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Plaintiffs Versata Software, Inc. and Versata Development Group, Inc. (collectively, “Versata”) filed a patent infringement action in July 2012 against defendant Callidus Software, Inc. (“Callidus”) The patents were all characterized as “covered business method patents.”

Callidus filed a challenged to the validity of the patents-in-suit in August 2013, pursuant to the “covered business method” (“CBM”) patent review process provided for under the America Invents Act. As explained by the district court, “[t]he CBM petitions were filed by Callidus some 13 months after suit was filed and after Callidus had instituted a motion practice which included motions to dismiss and/or transfer. On March 4, 2014, the Patent Trial and Appeal Board (“PTAB”) granted review of the patents-in-suit, finding it more likely than not that the challenged claims are directed to non-statutory subject matter and, therefore, unpatentable under 35 U.S.C. § 101.”
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Novartis sought to use the deposition testimony of defendant’s expert at trial under Fed.R.Civ.P. 32(a)(4)(B). As explained by the district court, “the Rule provides that a party may use the deposition of a witness for any purpose” if “the witness is more than 100 miles from the place of hearing or trial or is outside the United States, unless it appears that the witness’s absence was procured by the party offering the deposition.” FED. R. Civ. P. 32(a)(4)(B). “[A] conclusion that a party has procured the absence of a witness requires a finding that the party ‘actively took steps to keep the deponents from setting foot in the courtroom,’ and ‘procuring absence and doing nothing to facilitate presence are quite different things.'” Forrester Envtl. Servs., Inc. v. Wheelabrator Techs., Inc., 2012 WL 1161125, at *2 (D.N.H. Apr. 6, 2012) (quoting Carey v. Bahama Cruise Lines, 864 F.2d 201, 204 (1st Cir. 1988)).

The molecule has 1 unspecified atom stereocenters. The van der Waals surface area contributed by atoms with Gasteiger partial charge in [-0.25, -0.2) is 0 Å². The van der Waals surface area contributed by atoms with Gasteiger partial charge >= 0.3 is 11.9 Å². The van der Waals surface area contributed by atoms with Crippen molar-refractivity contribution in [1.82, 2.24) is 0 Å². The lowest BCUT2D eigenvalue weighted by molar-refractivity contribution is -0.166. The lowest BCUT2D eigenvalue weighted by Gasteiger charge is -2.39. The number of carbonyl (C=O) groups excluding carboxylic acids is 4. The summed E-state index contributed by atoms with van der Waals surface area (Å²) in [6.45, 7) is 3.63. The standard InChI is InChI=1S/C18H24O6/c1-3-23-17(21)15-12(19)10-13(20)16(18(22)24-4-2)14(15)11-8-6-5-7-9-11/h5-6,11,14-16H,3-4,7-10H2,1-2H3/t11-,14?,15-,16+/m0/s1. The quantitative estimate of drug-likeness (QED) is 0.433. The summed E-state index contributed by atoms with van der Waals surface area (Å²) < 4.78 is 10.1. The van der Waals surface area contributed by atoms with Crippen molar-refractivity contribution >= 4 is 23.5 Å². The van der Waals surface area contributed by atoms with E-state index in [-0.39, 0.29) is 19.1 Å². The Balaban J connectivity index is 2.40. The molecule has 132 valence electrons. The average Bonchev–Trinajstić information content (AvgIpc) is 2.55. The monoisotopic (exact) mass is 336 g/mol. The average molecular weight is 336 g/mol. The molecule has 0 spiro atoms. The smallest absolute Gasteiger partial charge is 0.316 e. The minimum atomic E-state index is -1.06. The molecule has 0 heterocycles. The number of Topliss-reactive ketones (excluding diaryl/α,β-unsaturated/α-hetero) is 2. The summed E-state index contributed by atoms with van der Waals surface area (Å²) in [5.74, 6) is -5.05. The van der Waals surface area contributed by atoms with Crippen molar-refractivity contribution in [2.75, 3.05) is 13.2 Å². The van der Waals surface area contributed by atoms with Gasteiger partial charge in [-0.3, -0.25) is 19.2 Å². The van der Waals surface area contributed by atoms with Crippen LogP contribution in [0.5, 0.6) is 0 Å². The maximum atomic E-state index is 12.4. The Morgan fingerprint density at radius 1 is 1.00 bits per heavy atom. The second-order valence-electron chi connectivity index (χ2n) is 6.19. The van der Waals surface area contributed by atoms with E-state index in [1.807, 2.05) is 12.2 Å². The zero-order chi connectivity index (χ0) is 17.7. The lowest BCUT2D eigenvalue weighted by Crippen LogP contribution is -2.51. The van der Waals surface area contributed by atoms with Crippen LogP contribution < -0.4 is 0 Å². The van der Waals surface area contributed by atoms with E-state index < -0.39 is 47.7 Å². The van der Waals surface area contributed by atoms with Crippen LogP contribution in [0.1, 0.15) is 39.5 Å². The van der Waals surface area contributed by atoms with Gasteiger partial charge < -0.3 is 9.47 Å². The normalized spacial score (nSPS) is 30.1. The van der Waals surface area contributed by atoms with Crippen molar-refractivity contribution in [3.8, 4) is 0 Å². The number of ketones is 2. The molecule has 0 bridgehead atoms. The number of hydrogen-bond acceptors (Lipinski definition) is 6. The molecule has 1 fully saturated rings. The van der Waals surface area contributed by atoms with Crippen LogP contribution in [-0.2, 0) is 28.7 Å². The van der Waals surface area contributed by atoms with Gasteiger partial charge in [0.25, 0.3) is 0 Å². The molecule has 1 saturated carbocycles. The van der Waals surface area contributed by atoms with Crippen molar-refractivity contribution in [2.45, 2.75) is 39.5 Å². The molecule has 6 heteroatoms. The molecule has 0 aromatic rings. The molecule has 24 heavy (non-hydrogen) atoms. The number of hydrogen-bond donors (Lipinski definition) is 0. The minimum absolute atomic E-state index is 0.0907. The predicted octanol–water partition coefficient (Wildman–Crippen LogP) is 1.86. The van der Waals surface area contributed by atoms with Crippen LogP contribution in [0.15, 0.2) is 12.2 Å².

The district court then noted that Dr. Kibbe was an expert witness on obviousness for the defense in a case that went to trial in August 2013. The defendant here, Par, had its case stayed on the morning of trial because Par and Novartis had purportedly reached a settlement agreement. The trial against another defendant then proceeded without Par’s presence, and Dr. Kibbe testified as scheduled.
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Plaintiff Andrulis Pharmaceuticals Corp. (“Andrulis”) filed a patent infringement action against Celgene Corporation (“Celgene”) alleging direct, induced, and contributory infringement. Celgene filed a motion to dismiss arguing that the complaint failed to state a claim.

After Andrulis voluntarily dismissed the contributory infringement claim, the district court analyzed the claims for direct and induced infringement. For direct infringement, Andrulis alleged two factually distinct theories. “The first is that Celgene itself directly infringes the claims because it administers the patented method, which Andrulis refers to as the undivided direct infringement claim. The second is that Celgene is a joint infringer because physicians administer the patented method under Celgene’s direction and control, which Andrulis refers to as the joint direct infringement claim.”